“Dread has come upon you all! Alas! it has come more swiftly than I guessed. The Goblins are upon you! Bolg of the North is coming, O Dain! whose father you slew in Moria. Behold! the bats are above his army like a sea of locusts. They ride upon wolves and Wargs are in their train!”
Okay, let me first say that the image of hundreds of thousands of bats that block out sunlight to make it seem like a cloud of darkness has descended on the entire mountain? That shit is fucking magical. Bravo, Tolkien, that is fantastic. HOWEVER–and yes, I have to say this–WHY THE FUCK DIDN’T YOU SAY ANYTHING DAYS AGO, GANDALF??? No, seriously, if a few days ago, you had either crucial information or an inkling of a clue that the goblins were coming to waste all of these creatures, why would you keep that to yourself? I don’t understand this! Did I just read this section wrong? Look, I’m willing to admit that I goofed this up if I read something wrong, but it seems to me that he is purposely holding on to information in order to….be an elitist wizard? “Oh, I knew about the goblins way before you did.”
Yet even with this bizarre behavior, I can’t deny that I was totally taken aback and shocked by this huge twist. Tolkien doesn’t waste any time dropping us directly into the chaotic and violent battle against the dwarves. I think that aside from feeling like that came out of right field, though, I was struck by how much death there is here. Tolkien sort of glosses over it in a way until one very distinct image towards the end of the chapter:
Once again the goblins were stricken in the valley; and they were piled in heaps till Dale was dark and hideous with their corpses.
That is not sugar coating anything. It’s actually a rather disturbing image, to be honest, one I didn’t really expect in a book that is generally geared towards a slightly younger audience. The deaths at Esgaroth aren’t ignored, to be fair, but there’s no description of the bodies like there is here. What it got me thinking about was how death is used in fiction and how it doesn’t hold the same emotional weight in The Hobbit as other stories.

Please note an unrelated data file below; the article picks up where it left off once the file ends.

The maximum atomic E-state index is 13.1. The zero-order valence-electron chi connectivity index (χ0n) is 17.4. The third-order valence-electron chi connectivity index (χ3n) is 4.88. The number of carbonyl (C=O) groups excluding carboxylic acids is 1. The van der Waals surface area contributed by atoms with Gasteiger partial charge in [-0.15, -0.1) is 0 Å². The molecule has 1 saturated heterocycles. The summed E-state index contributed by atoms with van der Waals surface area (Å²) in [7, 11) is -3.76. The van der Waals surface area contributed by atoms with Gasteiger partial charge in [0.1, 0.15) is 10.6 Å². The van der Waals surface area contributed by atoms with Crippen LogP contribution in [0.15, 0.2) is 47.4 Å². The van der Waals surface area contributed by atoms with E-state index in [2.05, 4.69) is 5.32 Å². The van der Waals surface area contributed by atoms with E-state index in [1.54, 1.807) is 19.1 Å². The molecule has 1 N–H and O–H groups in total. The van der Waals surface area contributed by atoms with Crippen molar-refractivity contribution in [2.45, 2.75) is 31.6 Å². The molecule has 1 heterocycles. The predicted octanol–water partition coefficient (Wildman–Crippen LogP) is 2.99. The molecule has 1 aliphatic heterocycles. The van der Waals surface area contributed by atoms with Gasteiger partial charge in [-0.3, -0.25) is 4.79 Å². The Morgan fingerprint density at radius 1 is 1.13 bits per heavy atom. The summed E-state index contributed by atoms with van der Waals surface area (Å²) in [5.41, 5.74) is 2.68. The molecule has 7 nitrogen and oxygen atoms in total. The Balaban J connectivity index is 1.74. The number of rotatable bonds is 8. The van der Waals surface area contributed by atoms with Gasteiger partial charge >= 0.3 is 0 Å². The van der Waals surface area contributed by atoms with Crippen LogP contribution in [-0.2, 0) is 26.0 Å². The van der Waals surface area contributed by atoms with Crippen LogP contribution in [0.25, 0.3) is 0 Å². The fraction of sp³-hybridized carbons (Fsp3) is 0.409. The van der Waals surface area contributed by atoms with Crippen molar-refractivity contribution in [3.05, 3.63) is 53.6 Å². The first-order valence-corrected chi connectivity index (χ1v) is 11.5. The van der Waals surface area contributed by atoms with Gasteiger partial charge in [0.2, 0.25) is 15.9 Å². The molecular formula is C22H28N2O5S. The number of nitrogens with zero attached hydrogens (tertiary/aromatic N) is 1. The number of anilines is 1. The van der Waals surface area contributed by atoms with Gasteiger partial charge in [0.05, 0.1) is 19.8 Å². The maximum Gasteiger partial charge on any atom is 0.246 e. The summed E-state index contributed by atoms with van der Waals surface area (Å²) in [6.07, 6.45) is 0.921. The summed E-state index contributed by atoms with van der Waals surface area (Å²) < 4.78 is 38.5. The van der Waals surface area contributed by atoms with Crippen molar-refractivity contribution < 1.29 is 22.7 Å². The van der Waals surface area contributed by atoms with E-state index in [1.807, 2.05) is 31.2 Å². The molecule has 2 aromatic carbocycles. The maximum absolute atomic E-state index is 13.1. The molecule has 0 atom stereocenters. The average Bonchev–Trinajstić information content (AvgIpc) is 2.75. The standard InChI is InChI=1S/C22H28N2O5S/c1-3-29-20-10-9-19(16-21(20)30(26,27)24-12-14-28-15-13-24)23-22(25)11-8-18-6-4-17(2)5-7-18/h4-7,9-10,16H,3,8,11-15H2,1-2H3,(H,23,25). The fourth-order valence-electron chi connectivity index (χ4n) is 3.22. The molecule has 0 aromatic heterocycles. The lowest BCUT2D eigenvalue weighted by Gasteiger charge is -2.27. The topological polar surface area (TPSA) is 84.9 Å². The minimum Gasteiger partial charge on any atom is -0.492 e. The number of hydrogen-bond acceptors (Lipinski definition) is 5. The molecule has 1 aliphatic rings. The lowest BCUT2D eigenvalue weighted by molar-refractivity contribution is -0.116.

I acknowledge that this isn’t really the point of this book, but coming from Harry Potter, His Dark Materials, and A Song of Ice and Fire, death has a much more intimate and horrific consequence and it’s something I’ve actually been pondering for the past few weeks. In the case of George R.R. Martin’s series, death hangs over everything. (I’m not going to discuss specifics, for the record. NO SPOILERS ALLOWED.) Most deaths are described in excruciating detail and even larger battles acknowledge countless deaths over the pages. It’s weird, then, to read about so many creatures dying without any sort of sympathy from the author or any of the characters. To be fair, a lot of the elves, dwarves, and lake men die, too, but I don’t know that I’m totally into the idea that Wargs and goblins are always evil all of the time, that they’re an irredeemable race, that they are always villains forever until the end of time.
Does this strike anyone as something that’s a bit bizarre? I know that coming from shows like Avatar: The Last Airbender and Battlestar Galactica, I’m going to biased since I’m so used to ambiguity from the face of the “enemy,” so it’s a bit disrupting to have something be so one-sided, you know? I don’t imagine we’re going to spend the last two chapters validating the concerns of the goblins, so I think this is all we’re going to get.
I will say that the end of this chapter (and what leads up to it) made me smile. I kind of adore the idea that Tolkien doesn’t turn Bilbo into some merciless warrior by the end of this book. Honestly, it wouldn’t make any sense. What would make sense would be for him to put on the ring and hide out until things got better. That’s very Bilbo, isn’t it?
I would also be lying if I didn’t admit I was surprised by the end of chapter seventeen. THE FUCKING EAGLES HAVE RETURNED. Just when I’m thinking that everything is perfect and wonderful, Tolkien gives me this:
“The Eagles!” cried Bilbo once more, but at that moment a stone hurtling from above smote heavily on his helm, and fell with a crash and knew no more.
Wait. No more…what??? More of that moment? MORE EVER? I meant he just got knocked out, right? DAMN YOU, AMBIGUOUS WORDING.